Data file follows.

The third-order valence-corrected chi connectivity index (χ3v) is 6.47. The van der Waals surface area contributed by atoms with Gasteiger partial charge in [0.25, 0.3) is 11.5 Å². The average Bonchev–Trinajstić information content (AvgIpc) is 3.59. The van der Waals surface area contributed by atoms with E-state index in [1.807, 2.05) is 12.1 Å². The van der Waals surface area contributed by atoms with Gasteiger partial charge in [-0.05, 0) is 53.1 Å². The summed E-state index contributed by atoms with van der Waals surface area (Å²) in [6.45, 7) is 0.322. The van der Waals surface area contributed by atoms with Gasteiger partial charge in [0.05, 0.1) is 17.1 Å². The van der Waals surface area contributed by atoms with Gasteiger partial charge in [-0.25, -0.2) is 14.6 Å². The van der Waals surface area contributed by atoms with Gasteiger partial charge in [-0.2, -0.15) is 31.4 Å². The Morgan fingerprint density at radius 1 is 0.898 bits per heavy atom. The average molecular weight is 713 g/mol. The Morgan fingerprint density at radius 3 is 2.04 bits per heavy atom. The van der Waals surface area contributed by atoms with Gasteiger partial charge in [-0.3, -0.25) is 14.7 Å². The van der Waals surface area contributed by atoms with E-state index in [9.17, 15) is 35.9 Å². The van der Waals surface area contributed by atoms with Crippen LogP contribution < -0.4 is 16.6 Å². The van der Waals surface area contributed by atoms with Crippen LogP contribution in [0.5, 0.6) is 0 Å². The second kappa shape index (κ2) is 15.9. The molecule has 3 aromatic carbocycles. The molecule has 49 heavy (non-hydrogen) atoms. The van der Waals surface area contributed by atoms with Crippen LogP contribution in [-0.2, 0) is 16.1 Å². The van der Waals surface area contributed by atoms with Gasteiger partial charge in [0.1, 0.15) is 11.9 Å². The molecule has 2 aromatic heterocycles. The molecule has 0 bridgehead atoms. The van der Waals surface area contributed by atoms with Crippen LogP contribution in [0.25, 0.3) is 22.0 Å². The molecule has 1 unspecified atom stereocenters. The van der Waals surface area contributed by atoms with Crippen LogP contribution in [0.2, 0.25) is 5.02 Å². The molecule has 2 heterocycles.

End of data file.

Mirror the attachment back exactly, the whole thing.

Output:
The third-order valence-corrected chi connectivity index (χ3v) is 6.47. The van der Waals surface area contributed by atoms with Gasteiger partial charge in [0.25, 0.3) is 11.5 Å². The average Bonchev–Trinajstić information content (AvgIpc) is 3.59. The van der Waals surface area contributed by atoms with E-state index in [1.807, 2.05) is 12.1 Å². The van der Waals surface area contributed by atoms with Gasteiger partial charge in [-0.05, 0) is 53.1 Å². The summed E-state index contributed by atoms with van der Waals surface area (Å²) in [6.45, 7) is 0.322. The van der Waals surface area contributed by atoms with Gasteiger partial charge in [0.05, 0.1) is 17.1 Å². The van der Waals surface area contributed by atoms with Gasteiger partial charge in [-0.25, -0.2) is 14.6 Å². The van der Waals surface area contributed by atoms with Gasteiger partial charge in [-0.2, -0.15) is 31.4 Å². The Morgan fingerprint density at radius 1 is 0.898 bits per heavy atom. The average molecular weight is 713 g/mol. The Morgan fingerprint density at radius 3 is 2.04 bits per heavy atom. The van der Waals surface area contributed by atoms with Gasteiger partial charge in [-0.3, -0.25) is 14.7 Å². The van der Waals surface area contributed by atoms with E-state index in [9.17, 15) is 35.9 Å². The van der Waals surface area contributed by atoms with Crippen LogP contribution < -0.4 is 16.6 Å². The van der Waals surface area contributed by atoms with Crippen LogP contribution in [0.5, 0.6) is 0 Å². The second kappa shape index (κ2) is 15.9. The molecule has 3 aromatic carbocycles. The molecule has 49 heavy (non-hydrogen) atoms. The van der Waals surface area contributed by atoms with Crippen LogP contribution in [-0.2, 0) is 16.1 Å². The van der Waals surface area contributed by atoms with Gasteiger partial charge in [0.1, 0.15) is 11.9 Å². The molecule has 2 aromatic heterocycles. The molecule has 0 bridgehead atoms. The van der Waals surface area contributed by atoms with Crippen LogP contribution in [0.25, 0.3) is 22.0 Å². The molecule has 1 unspecified atom stereocenters. The van der Waals surface area contributed by atoms with Crippen LogP contribution in [0.2, 0.25) is 5.02 Å². The molecule has 2 heterocycles.